Matt Painter’s team won the league by two games. Also a pretty good argument.

Mark Turgeon’s team was picked to finish 10th and the ended up tied for second while starting three freshmen.

I’m going with Pitino. His team finished 2-16 in the league last year, they had a lot of roster turnover, and now they find themselves in a position where they’ve been playing for NCAA Tournament seeding for weeks now.

I base the awards off league performance only, but the Gophers were 12-1 in non-con and they started off 3-1 in B1G play, including wins at Purdue and Northwestern. They then lost five games in a row. That’s tough to come back from, but they did by winning their next eight.

Admittedly, in a way, that’s giving him credit for getting his team to bounce back from its own failures, but it was impressive nonetheless.

Like I said, I would have no problem with any of the four I mentioned. COY means something different to everybody and everyone has their own set of parameters. For me, I like to vote for the guys who get their teams/programs to bounce back from adversity and seemingly improve as a coach along the way. And I’ve been hard on Pitino, possibly too hard, but they had no business only winning two games last year. But this year his team has been stout defensively from the jump and they’ve made great strides on offense.

First Team

Caleb Swanigan, Purdue
Ethan Happ, Wisconsin
Miles Bridges, Michigan State
Derrick Walton, Michigan
Melo Trimble, Maryland

These teams are hard, man. It’d be easier to separate them in to tiers with no defined number on each tier.

The first three on the list should be unanimous and actually Walton probably should be too. He was special at the end of the year and his improved play is the biggest reason why Michigan turned their season around.

The fifth spot is up for debate and I personally had a tough time choosing between five guys. I landed on Trimble because of his consistency, importance to his team, and the fact that his team ended up in second place, the highest of the five I considered.

I don’t love everything about Trimble’s game – particularly his infatuation for shooting a lot of threes despite the fact that he’s not very good at it – but he was important to the Terps in a lot of different areas. The success of the three freshmen was a big storyline for Maryland this year, but at the end of the day Melo was the biggest constant and the guy that carried the weight of the game’s outcome whenever it was tight down the stretch.

I think you can make an argument for any of the other four to be on the first team, but I found it most difficult to argue against the merits of Trimble.

Second Team

Malcolm Hill, Illinois
Peter Jok, Iowa
Nate Mason, Minnesota
Bryant McIntosh, Northwestern
Tai Webster, Nebraska

The “other four” I was referencing are the first four listed.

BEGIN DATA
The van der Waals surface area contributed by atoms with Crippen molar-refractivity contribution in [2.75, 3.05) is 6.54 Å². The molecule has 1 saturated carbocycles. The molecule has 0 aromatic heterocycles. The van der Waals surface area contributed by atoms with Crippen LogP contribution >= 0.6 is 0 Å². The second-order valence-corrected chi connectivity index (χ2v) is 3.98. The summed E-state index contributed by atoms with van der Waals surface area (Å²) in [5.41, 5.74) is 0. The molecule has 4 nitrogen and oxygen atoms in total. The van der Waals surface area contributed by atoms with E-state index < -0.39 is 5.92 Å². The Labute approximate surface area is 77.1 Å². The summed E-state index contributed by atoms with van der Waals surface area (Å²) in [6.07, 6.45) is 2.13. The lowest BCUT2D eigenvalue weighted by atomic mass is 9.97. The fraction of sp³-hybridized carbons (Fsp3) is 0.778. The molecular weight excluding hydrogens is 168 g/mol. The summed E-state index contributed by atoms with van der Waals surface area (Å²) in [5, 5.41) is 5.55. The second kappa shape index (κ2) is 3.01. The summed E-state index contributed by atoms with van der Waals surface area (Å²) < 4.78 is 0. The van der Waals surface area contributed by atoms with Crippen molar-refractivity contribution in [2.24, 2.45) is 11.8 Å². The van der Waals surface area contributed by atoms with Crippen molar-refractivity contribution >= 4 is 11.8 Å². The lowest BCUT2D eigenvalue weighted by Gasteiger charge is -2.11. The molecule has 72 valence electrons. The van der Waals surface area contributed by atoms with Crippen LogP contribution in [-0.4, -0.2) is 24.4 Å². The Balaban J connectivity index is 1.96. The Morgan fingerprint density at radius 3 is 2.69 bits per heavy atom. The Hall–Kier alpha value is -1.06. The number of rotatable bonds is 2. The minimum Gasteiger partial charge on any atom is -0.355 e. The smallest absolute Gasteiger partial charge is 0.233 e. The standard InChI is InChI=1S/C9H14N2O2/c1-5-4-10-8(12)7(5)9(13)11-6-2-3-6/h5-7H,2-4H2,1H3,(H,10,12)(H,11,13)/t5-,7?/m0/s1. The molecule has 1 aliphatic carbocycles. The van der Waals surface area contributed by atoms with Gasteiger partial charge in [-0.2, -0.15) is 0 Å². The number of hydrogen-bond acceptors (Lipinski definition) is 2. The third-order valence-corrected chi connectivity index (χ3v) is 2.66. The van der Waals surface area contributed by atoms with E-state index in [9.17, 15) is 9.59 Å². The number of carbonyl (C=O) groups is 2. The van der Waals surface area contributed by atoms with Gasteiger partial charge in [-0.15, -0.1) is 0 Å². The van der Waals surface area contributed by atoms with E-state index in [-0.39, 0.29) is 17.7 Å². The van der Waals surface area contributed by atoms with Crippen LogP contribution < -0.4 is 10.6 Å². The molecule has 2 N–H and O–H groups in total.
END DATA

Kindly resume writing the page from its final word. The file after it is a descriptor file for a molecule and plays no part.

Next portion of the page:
I can’t say anything other than what’s been said about Malcolm Hill’s production the last three  years. It stinks that we’re probably never going to see him in the NCAA Tournament. I don’t know whose fault that is, maybe it’s John Groce, maybe it’s his teammates, maybe it’s Malcolm’s. Probably a combination of all three. Hill has been really good, but never has taken his game to quite the next level where he could carry his team. He’s got a weekend left to change that.

I love Peter Jok and he’s probably the most natural scorer in the league, but he’s not always the most engaged defender, and it didn’t really help his cause that Iowa played two great games without him.

Mason’s production doesn’t always match his volume, but he’s still one of the best playmakers in the league, both for himself and his teammates. The Gophers basically hopped on his back and were along for the ride in two of their bigger wins of the year.

For me, McIntosh was the hardest to leave off the first team. There’s a lot about his game to like and him and Chris Collins might share equal importance in the Wildcats’ season. I ultimately went with Trimble because he’s more efficient and his team was better, but McIntosh certainly has a case.

Webster had a great year and was one of the most improved player’s in the league, but his team went 6-12.

Third Team

Bronson Koenig, Wisconsin
Thomas Bryant, Indiana
Tony Carr, Penn State
Dakota Mathias, Purdue
Jae’Sean Tate, Ohio State

The third team is pretty much a crapshoot. There’s like 20 guys you could probably make a case for.

Although Wisconsin’s season seemed like a bit of a disappointment and Koenig had some health issues, he still had quite a good season himself. I’d still prefer my point guard to get teammates involved a little more, but Koenig is still worthy of recognition here.

Bryant didn’t live up to expectations this year, but it wasn’t due to a lack of effort. Maybe he lingers on the perimeter too much, but, in his defense, his teammates ignore him too often when he’s on the block.